The swoosh did it again. Or, perhaps more fittingly, the team at Nike “just [did] it” again.
Nike has unveiled the special uniforms that will be worn in the upcoming Army-Navy game, which takes place this Saturday at 3 p.m. at Lincoln Financial Field in Philadelphia and will be televised on CBS, and they look slick. Very, very slick.
Nike’s been on a roll with its college football uniforms this year. Once criticized for going way over the top with its uniform designs (exhibits A, B and C: Oregon’s uniforms last decade), the Oregon-based sports apparel company has really found a sweet spot between ultra-modern and respectful-of-tradition with some of its recent designs (like these awesome Ohio State uniforms).
You can’t dress two storied teams like Army and Navy (this will be the 113th matchup between the two) in clown costumes and send them onto the field in front of a national audience — and Nike is clearly aware of that. This year’s special uniforms for the Army-Navy game have a classic look to them, but no one would accuse them of being boring or traditional. As is often the case with Nike, it’s the details that really matter.
Take a look for yourself. First up is Army:
Damn. If the real U.S. army showed up to military battles looking as dope as that, our enemies would surrender within seconds.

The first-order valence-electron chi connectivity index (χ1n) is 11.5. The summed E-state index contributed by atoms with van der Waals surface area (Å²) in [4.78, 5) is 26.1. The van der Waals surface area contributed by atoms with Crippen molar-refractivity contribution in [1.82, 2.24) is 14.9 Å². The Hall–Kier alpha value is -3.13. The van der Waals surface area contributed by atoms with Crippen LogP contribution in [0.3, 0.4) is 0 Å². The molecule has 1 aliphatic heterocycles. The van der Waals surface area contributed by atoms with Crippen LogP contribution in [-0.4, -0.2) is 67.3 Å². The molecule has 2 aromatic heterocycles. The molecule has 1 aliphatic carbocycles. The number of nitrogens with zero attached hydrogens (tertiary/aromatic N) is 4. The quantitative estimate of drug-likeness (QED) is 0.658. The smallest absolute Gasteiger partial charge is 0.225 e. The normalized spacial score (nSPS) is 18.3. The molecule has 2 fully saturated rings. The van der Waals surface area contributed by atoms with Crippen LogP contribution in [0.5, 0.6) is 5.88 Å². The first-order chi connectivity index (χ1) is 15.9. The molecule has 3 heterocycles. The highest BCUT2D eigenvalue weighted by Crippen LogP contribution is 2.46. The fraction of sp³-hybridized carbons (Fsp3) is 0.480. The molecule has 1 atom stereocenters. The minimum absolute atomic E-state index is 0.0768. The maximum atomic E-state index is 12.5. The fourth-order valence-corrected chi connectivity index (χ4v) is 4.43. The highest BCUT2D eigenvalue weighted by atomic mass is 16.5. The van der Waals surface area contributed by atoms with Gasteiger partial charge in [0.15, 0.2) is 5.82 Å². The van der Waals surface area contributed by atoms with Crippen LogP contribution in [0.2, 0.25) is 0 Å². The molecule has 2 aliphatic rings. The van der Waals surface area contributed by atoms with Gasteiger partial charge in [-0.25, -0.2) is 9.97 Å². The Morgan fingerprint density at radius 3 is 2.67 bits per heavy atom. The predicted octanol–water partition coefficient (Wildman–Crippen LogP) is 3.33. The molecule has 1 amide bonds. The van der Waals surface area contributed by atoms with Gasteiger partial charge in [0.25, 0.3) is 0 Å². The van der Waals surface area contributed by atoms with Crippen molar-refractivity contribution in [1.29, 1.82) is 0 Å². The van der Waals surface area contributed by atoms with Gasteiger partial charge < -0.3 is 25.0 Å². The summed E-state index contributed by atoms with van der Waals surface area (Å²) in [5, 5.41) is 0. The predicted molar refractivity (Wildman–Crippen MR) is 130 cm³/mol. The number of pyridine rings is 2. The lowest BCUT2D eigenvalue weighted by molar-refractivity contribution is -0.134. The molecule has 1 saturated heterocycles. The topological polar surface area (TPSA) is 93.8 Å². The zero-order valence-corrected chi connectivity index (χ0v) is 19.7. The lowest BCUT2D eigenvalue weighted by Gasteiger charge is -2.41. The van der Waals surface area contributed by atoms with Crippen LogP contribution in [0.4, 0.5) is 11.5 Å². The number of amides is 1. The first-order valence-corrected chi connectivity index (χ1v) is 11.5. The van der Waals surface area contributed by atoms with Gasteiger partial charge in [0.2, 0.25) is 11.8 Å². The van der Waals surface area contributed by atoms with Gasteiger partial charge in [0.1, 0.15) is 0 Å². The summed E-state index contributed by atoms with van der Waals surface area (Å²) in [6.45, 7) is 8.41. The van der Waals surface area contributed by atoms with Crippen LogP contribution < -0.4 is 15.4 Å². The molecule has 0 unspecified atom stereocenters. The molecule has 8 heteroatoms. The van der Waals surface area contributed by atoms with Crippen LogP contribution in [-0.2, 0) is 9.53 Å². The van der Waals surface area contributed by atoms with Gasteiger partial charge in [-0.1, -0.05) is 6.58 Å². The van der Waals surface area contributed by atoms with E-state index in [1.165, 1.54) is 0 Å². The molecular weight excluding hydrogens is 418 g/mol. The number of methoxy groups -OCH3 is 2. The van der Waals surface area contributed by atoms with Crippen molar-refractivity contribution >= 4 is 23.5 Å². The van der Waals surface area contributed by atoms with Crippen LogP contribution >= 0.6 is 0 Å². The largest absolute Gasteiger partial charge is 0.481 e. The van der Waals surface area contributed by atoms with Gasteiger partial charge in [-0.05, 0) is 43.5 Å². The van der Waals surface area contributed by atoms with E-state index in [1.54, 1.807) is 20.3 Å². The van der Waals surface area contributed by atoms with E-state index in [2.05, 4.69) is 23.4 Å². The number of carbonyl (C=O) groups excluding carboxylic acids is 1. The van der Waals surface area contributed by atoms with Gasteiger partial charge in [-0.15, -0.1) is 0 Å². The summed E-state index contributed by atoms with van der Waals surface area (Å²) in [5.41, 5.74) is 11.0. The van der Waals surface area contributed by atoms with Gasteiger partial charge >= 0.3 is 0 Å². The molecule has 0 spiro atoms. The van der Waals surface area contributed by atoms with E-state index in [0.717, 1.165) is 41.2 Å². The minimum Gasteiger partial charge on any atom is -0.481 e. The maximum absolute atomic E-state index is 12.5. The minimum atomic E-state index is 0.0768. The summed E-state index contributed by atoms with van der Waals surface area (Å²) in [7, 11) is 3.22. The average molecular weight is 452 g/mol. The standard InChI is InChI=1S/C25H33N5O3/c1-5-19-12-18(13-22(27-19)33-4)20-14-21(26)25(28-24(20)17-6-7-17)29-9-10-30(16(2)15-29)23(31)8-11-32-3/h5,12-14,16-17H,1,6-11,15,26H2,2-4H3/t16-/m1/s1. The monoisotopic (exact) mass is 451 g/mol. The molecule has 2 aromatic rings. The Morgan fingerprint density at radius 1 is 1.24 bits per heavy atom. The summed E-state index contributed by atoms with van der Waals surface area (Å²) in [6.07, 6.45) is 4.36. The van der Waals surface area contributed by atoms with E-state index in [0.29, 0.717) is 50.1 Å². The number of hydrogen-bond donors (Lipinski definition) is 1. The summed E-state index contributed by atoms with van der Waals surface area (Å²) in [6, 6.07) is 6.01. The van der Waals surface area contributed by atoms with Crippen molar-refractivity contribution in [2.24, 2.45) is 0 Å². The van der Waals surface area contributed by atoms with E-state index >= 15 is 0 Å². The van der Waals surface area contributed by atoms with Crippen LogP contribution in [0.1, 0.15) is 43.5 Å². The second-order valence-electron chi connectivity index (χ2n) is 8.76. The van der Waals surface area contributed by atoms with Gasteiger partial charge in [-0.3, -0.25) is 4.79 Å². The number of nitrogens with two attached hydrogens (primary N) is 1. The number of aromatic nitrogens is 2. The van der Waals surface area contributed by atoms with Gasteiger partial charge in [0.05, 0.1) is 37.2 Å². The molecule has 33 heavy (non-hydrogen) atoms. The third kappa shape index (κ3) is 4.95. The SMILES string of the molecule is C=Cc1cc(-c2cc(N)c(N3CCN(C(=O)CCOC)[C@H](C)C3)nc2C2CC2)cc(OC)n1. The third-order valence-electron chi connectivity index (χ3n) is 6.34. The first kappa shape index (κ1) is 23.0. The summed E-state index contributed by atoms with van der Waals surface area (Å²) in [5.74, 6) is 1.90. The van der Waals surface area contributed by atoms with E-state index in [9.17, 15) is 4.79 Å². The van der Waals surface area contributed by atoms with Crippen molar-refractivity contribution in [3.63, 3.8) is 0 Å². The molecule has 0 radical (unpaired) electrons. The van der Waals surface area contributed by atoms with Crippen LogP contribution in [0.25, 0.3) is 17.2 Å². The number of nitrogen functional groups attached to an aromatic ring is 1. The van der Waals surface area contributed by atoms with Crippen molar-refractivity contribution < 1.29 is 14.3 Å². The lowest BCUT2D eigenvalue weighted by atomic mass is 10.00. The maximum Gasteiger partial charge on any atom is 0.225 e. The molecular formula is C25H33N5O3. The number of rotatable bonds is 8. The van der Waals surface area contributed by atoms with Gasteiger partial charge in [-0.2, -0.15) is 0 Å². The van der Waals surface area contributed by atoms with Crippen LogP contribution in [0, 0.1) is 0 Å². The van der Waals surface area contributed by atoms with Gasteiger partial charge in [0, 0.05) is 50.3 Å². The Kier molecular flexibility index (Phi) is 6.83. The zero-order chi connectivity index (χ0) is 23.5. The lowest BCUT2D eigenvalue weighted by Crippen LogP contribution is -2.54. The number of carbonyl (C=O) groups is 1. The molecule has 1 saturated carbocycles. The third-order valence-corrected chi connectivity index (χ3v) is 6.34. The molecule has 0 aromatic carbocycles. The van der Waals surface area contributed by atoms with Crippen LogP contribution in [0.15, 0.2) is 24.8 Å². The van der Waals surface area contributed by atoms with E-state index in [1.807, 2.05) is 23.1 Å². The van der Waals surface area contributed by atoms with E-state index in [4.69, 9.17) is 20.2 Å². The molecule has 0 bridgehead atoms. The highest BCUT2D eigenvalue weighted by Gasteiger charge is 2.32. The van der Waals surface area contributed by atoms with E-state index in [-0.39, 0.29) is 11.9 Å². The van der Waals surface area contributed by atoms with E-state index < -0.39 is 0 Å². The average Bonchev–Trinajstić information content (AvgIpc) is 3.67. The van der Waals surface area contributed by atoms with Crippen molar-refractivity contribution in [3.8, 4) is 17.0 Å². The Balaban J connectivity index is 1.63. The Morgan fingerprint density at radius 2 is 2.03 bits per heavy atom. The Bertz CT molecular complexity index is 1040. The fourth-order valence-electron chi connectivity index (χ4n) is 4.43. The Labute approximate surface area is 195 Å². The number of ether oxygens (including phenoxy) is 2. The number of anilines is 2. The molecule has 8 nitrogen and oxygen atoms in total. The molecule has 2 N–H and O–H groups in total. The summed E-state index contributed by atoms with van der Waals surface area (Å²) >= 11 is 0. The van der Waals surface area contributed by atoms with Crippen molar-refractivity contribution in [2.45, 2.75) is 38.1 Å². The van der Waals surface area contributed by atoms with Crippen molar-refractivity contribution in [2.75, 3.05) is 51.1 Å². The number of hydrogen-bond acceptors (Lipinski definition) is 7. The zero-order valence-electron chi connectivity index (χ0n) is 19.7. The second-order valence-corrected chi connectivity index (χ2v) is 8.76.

As you can see, Nike is sticking with Army’s black and gold look — that’s never going to change. There are all kinds of nifty details in there, though. The sleeves and numbers have map detailing on them, which is a really cool touch.
This is what Nike has to say about the maps:
Army’s striking black and gold uniforms pay tribute to a year when the Black Knights were unstoppable on all fields of battle: 1944, the year the Army troops won a key strategic victory in WWII’s Battle of the Bulge. The football team at home was on its way to a perfect season and the first of three consecutive national championships. In tribute to Army’s historic victory on the battlefield, a historical re-interpreted West Point battle atlas map of the region where the offensive took place can be seen throughout multiple elements of the uniform, from the jersey to base layer to gloves, all the way down to the inside the cleats.
The helmet also takes on the same 1944 look with the deep gold hue and black stripe along with a small black spade on the side in honor of the 101st Airborne division.
Navy also looks pretty great. Not being black and gold puts the team at a bit of a disadvantage out of the gate (what’s more badass than black and gold?), but Nike still did an awesome job marrying the tradition of Navy’s uniforms — it’s always going to say NAVY in big, block letters on the chest — with ultra-slick, ultra-modern design elements:
In Nike’s words:
Navy’s uniform pays tribute to the traditional dress white uniform – a powerful symbol of professionalism, achievement and authority throughout the organization’s history. The uniform’s clean, white look with black details and gold trim, as well as a new number / letter font, draws inspiration directly from the angular precision and speed of U.S. Navy aircraft. The First Navy Jack, featuring the iconic rattlesnake and “Don’t tread on me” phrase, is designed into the base layer.
The helmet design is inspired by a Naval Officer’s cover with a thick gold stripe representing the gold braid, and angled with a downward slope in much the same way the cover is worn.